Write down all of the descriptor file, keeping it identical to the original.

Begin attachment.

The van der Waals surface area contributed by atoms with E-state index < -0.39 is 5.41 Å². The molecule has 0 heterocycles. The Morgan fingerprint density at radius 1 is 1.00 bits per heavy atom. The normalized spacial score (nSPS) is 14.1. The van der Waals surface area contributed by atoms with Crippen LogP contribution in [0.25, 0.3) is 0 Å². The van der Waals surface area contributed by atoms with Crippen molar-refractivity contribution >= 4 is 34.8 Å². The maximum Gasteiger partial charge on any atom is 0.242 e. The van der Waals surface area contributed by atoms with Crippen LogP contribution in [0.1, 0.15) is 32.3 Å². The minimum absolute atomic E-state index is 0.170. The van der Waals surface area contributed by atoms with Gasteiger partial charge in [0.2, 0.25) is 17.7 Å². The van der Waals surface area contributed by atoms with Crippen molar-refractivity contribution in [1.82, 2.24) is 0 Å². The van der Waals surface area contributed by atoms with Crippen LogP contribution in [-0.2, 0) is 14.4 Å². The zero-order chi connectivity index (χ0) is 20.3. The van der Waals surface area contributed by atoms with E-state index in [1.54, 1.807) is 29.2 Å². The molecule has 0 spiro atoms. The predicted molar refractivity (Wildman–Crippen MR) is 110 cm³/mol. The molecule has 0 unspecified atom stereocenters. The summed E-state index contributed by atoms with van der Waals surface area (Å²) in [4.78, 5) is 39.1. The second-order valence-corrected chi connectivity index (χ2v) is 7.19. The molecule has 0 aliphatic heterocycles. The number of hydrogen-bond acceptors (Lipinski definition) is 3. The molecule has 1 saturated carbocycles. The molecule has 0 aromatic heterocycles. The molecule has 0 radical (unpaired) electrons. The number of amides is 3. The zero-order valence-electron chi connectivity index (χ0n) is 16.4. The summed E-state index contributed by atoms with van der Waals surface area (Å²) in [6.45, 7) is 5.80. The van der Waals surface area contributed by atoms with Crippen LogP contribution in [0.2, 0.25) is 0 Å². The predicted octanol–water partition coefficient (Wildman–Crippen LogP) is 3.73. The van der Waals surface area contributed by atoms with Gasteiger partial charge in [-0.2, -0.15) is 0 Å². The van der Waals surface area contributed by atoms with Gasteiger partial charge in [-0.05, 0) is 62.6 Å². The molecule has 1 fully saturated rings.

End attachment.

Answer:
The van der Waals surface area contributed by atoms with E-state index < -0.39 is 5.41 Å². The molecule has 0 heterocycles. The Morgan fingerprint density at radius 1 is 1.00 bits per heavy atom. The normalized spacial score (nSPS) is 14.1. The van der Waals surface area contributed by atoms with Crippen LogP contribution in [0.25, 0.3) is 0 Å². The van der Waals surface area contributed by atoms with Crippen molar-refractivity contribution >= 4 is 34.8 Å². The maximum Gasteiger partial charge on any atom is 0.242 e. The van der Waals surface area contributed by atoms with Crippen LogP contribution in [0.1, 0.15) is 32.3 Å². The minimum absolute atomic E-state index is 0.170. The van der Waals surface area contributed by atoms with Gasteiger partial charge in [0.2, 0.25) is 17.7 Å². The van der Waals surface area contributed by atoms with Crippen molar-refractivity contribution in [1.82, 2.24) is 0 Å². The van der Waals surface area contributed by atoms with Crippen LogP contribution in [-0.2, 0) is 14.4 Å². The zero-order chi connectivity index (χ0) is 20.3. The van der Waals surface area contributed by atoms with E-state index in [1.54, 1.807) is 29.2 Å². The molecule has 0 spiro atoms. The predicted molar refractivity (Wildman–Crippen MR) is 110 cm³/mol. The molecule has 0 unspecified atom stereocenters. The summed E-state index contributed by atoms with van der Waals surface area (Å²) in [4.78, 5) is 39.1. The second-order valence-corrected chi connectivity index (χ2v) is 7.19. The molecule has 0 aliphatic heterocycles. The number of hydrogen-bond acceptors (Lipinski definition) is 3. The molecule has 1 saturated carbocycles. The molecule has 0 aromatic heterocycles. The molecule has 0 radical (unpaired) electrons. The number of amides is 3. The zero-order valence-electron chi connectivity index (χ0n) is 16.4. The summed E-state index contributed by atoms with van der Waals surface area (Å²) in [6.45, 7) is 5.80. The van der Waals surface area contributed by atoms with Crippen LogP contribution in [0.2, 0.25) is 0 Å². The predicted octanol–water partition coefficient (Wildman–Crippen LogP) is 3.73. The van der Waals surface area contributed by atoms with Gasteiger partial charge in [-0.2, -0.15) is 0 Å². The van der Waals surface area contributed by atoms with Gasteiger partial charge in [-0.05, 0) is 62.6 Å². The molecule has 1 fully saturated rings.